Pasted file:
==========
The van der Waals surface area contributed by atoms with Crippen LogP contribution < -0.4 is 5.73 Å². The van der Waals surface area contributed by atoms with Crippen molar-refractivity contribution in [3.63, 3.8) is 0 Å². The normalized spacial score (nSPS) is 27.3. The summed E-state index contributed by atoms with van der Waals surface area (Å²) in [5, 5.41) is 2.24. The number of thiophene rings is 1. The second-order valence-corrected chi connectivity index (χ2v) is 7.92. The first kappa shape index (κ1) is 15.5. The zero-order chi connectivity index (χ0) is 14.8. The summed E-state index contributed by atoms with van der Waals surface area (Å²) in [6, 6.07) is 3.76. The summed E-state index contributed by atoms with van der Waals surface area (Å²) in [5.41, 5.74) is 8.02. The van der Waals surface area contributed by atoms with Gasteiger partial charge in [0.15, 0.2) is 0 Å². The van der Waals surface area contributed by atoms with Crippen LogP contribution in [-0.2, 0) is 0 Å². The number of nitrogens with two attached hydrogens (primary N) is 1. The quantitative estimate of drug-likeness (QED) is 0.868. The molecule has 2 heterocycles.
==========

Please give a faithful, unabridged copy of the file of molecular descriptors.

The van der Waals surface area contributed by atoms with Crippen LogP contribution < -0.4 is 5.73 Å². The van der Waals surface area contributed by atoms with Crippen molar-refractivity contribution in [3.63, 3.8) is 0 Å². The normalized spacial score (nSPS) is 27.3. The summed E-state index contributed by atoms with van der Waals surface area (Å²) in [5, 5.41) is 2.24. The number of thiophene rings is 1. The second-order valence-corrected chi connectivity index (χ2v) is 7.92. The first kappa shape index (κ1) is 15.5. The zero-order chi connectivity index (χ0) is 14.8. The summed E-state index contributed by atoms with van der Waals surface area (Å²) in [6, 6.07) is 3.76. The summed E-state index contributed by atoms with van der Waals surface area (Å²) in [5.41, 5.74) is 8.02. The van der Waals surface area contributed by atoms with Gasteiger partial charge in [0.15, 0.2) is 0 Å². The van der Waals surface area contributed by atoms with Crippen LogP contribution in [-0.2, 0) is 0 Å². The number of nitrogens with two attached hydrogens (primary N) is 1. The quantitative estimate of drug-likeness (QED) is 0.868. The molecule has 2 heterocycles.